Warm welcome for 36 St. Maarten students

Warm welcome for 36  St. Maarten students

The traditional group photo of the newly-arrived St. Maarten students at Amsterdam’s Schiphol Airport on Wednesday morning. (Kevin Javois pho

The official evening programme at Hampton Hilton Hotel in Hoofddorp on Wednesday included several speeches and many encouraging words for the newly-arrived students. (Suzanne Koelega photo)

HOOFDDORP--A warm welcome awaited the 36 St. Maarten students who arrived in the Netherlands on Wednesday morning. The staff of the Cabinet of the Minister Plenipotentiary was at Schiphol Airport to welcome the group and in the evening, after a few logistical matters and a little bit of rest, the students attended the official welcome ceremonBecause the students were very tired after a long flight, added to a dose of nervousness about entering the next phase of their lives, the evening programme was kept short with a welcome message by Minister Plenipotentiary Rene Violenus and addresses by law student Sjoerd Scott and Kingdom Council of State member Maria van der Sluijs-Plantz.

Violenus, who came on the flight with the students together with his children, welcomed the students to their new home for the next four to five years. “You are not here to be average. You are here to be awesome. You are embarking on your new journey to follow your dreams, dreams of becoming the young professional you wish to be,” he told them.

As they embark on this new chapter in life, Violenus encouraged the students to make use of the opportunity to explore their possibilities and enhance their study experience.

“Become a trailblazer, a leader and not just a follower. It is the way you will make a lasting impression not only on your peers, but on many in St. Maarten: you will be an example of success and a source of pride. You are not only students who hail from St. Maarten, you are also ambassadors of our 37-square-mile island paradise,” he said.

“In times when things get rough, in those moments when you miss home the most, these will be the pivotal moments to commit even harder to achieving your goals. Through these trials you learn what you are really made of. In these times your maturing process accelerates and catapults you to the next level. Don’t turn away and look for an escape route in those moments. Persevere and you will achieve your goals. Never forget who you are, where you come from and how you were brought up.”

Violenus urged the students to learn the language and customs in the Netherlands, while maintaining their own unique identity. “Choose your friends and associates wisely. Remain focused on your goals and your studies, which will expand your knowledge base and help you to grow as a person. Remember that while you are here, you are not alone.” He said there were many fellow St. Maarteners willing to assist, including the guidance counsellors and the St. Maarten House in The Hague.

Van der Sluijs-Plantz said that while there were enough cynical pessimists, she as an “incorrigible optimist” wanted “once and for all to get rid of the prejudice in the Netherlands that all St. Maarteners are up to no good” and added that she was counting on the students’ support in getting this point across.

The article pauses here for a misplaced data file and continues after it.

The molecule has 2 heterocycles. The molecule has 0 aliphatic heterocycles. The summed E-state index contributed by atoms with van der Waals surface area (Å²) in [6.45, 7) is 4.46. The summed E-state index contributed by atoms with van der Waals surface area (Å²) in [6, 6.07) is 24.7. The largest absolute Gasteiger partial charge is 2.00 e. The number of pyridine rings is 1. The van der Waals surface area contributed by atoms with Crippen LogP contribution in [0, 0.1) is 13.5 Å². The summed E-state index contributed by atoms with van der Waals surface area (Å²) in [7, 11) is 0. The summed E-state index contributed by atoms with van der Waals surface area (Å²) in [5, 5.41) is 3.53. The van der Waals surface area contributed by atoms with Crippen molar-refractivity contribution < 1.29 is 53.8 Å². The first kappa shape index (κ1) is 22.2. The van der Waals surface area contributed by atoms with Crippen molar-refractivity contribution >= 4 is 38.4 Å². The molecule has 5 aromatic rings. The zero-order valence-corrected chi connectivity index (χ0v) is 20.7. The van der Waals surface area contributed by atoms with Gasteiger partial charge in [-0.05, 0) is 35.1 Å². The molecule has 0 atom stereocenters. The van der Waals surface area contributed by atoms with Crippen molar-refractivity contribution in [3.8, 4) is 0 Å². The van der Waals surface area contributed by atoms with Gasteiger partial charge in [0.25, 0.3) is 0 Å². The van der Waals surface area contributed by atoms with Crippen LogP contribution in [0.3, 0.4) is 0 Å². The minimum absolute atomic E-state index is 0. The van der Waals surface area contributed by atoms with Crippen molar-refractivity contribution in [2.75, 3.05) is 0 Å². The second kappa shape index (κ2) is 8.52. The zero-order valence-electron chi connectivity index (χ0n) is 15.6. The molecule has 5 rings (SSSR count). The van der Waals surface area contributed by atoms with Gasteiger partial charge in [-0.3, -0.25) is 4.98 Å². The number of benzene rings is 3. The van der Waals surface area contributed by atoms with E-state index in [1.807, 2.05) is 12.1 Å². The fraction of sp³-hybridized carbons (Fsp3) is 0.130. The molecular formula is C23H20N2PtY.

“You have come to join us, to study, to find and better yourself, to explore what the world has to offer and what your role could be in it. You came here to develop yourself and hopefully in the future become part of the essential building blocks to strengthen our country so that it can come to its full potential. You too are ambassadors of our Sweet St. Maarten Land, and I urge you to be aware of that and wear that badge with honour,” she said.

Van der Sluijs-Plantz left the students with some recommendations for this next period of their life: Be social – be visible, mingle; be realistic – know your limits, ask for help; get to know yourself and who you want to be; be focused, disciplined and positive.

Third-year law student Scott said the students were going to learn a lot about themselves, meet many people and make a lot of mistakes. “You have a lot to learn, but you will figure it out. You have two years to do that while you have your guidance counsellor.”

The students obviously enjoyed the playful intermission, a game of human bingo, after which the students had dinner with the guidance counsellors and volunteers. And then finally, a long night’s sleep at Hampton Hilton Hotel in Hoofddorp, where the students will stay until their departure on Friday to the cities where they will be studying.

Today, Thursday, the students will participate in another day of informative activities, including talks by the Dutch study financing organisation DUO, the health care insurance broker NAM and workshops by WeConnect.

The St. Maarten students will have the professional support of six guidance counsellors and 36 buddies divided throughout the Netherlands. The buddies will await the students when they arrive at their cities of study on Friday, explained Coordinator of the Netherlands guidance programme of the St. Maarten Study Financing Division, Clara James-Browne.

Most of the students are going to The Hague, followed by Amsterdam. Other cities to which the students will go include Rotterdam, Utrecht, Nijmegen, Maastricht, Groningen, Tilburg, Wageningen and Enschede. This year, more students came to the Netherlands than last year when there were only 23.

The introduction programme lasts until August 31, by which time the students will have been registered, met with the proper authorities, arranged their financial and insurance matters, visited their school or university and settled in their new accommodation. The buddies will accompany the students throughout the process to make sure they get off to a good start.

The Daily Herald

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